Three ways to benefit from SHARING positivity
Updated: Jul 25
I often talk about the benefits of gratitude - because regular practice not only takes advantage of the brain's neuroplasticity and can help even the most pessimistically minded being to see things more positively, but it also helps us appreciate what we have, here and now in the present...removing envy or any sense of desperation or even resentment of "having not".
However, those benefits, and the positive feelings they generate can be amplified by a very simple practice: SHARING IT WITH OTHERS!
Now, a caveat, I don't mean "boasting" - I don't mean the social media narrative of "This AMAZING thing happened to me today - hashtag"blessed"" because there the intention is all wrong. In that example the post is attention seeking, it's showing off, it's fishing for approval and validation. (And if you don't believe me, check your own intentions before you post something like that next time...I share far less than I used to publicly, but will often tell close friends privately of the nice things going on...and hope they do the same for me!)
Three types of positive sharing:
This is a lovely one, because when my close friends share their good news privately (or at least privately first) not only do I get a sense of feeling valued enough with that excitement, but I have the benefit of feeling thrilled for them as well. Perhaps in some ways it could be a bit, I love you, and others love you so my choice must be valid...but I like to think it's much more - your happiness makes me happy too!
THEN on top of that, you can contribute further to their happiness through your response, and the rest of gratitude's benefits kick in, and generally, I have a positive mindset all day!
Try this: When you are proud of yourself, rather than shouting on social media, select people you want to share personal good news with and tell them - to me, the depth of response I experience far outweighs the "likes" - from people who probably didn't even read the post properly!!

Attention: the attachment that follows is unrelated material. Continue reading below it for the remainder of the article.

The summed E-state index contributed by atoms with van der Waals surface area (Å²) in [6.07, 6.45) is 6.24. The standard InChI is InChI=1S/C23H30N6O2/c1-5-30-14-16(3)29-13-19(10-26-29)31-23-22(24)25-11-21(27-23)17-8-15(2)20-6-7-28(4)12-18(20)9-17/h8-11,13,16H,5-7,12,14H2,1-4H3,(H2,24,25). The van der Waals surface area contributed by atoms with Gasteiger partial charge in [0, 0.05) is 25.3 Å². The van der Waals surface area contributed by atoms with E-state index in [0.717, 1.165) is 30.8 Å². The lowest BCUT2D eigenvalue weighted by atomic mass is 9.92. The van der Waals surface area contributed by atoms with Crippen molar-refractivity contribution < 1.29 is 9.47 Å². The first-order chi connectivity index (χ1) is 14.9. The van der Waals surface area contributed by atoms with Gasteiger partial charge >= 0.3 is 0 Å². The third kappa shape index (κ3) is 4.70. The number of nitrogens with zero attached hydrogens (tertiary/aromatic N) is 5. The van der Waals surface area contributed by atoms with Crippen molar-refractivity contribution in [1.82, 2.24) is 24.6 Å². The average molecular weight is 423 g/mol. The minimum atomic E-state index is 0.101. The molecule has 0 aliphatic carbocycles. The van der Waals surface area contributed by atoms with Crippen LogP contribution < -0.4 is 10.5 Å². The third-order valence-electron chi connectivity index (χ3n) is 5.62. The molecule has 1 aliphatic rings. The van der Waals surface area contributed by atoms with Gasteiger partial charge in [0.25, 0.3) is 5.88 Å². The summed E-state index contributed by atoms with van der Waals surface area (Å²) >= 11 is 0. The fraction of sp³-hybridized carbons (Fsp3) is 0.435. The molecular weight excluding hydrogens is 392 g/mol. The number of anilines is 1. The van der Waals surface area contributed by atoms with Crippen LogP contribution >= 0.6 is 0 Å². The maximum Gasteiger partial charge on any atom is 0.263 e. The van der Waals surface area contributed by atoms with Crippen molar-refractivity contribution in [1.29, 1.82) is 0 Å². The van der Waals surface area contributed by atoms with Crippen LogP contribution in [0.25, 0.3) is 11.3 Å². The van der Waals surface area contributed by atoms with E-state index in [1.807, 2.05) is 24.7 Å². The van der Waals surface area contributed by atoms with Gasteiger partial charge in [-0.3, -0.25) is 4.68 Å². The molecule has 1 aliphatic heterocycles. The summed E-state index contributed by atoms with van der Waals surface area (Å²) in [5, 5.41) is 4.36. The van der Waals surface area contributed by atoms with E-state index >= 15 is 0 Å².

I am a big fan of this one - and that is to thank people for being in your life. I currently subscribe to a lovely gratitude app which prepares a "thank you" every day and I'm prompted to send it to someone I think it fits best. Not only does this makes someone smile but brings the additional positivity of:
- Recognising the positive...and thus make it easier for that person to know what to repeat in future
- Recognising the person - and reminding them that they are seen and valued - at least by us...that their actions had an impact...this is one of the most powerful things we can do.
- Gifting positivity - think about it, we're quick to complain, but how fast do we thank? While I make extra effort to recognise the positive in others, I also have a rule that if I write a complaint I must also write a compliment!
- Helping them build up a "buffer" to the effects of stress...your act will have contributed to their positive energy, and while we can't "make" people feel a certain way, it is likely to trigger a sense of happiness, and the more of that feeling we experience, the easier we find it to have the energy to ride the roller coaster of 21 century living.
Try this: Tell someone how grateful you are that they are in your life. This may be a friend, it may be an old teacher or mentor...and tell them what an impact they had/have.
Hugely important, but not often practiced. Giving someone our time...not "our time that is available while we "sort something out on our phone", or "also think about work", or "tell them only about our day"...but time to hear them, and acknowledge them, and in turn show respect for the time they have also given to you.
Try this: A quick tip for improving quality time is if you ask anyone a question today, please give their answer your undivided attention. Maybe even ask them more, really listen to them and hear them...you'll be surprised at how greatly it can deepen your relationship. Too often we ask people to "concentrate", and yet we are masters of distraction ourselves!
Dr Audrey Tang is a chartered psychologist and author with a specialty in the "how to take action", rather than just giving explanation and advice. Listen to her podcast Retrain Your Brain here; and catch her practical masterclasses Psych Back to Basics on DisruptiveTV & Energy Top Up for resilience. For self development tools based within positive psychology: click Her YouTube Channel . Twitter/IG @draudreyt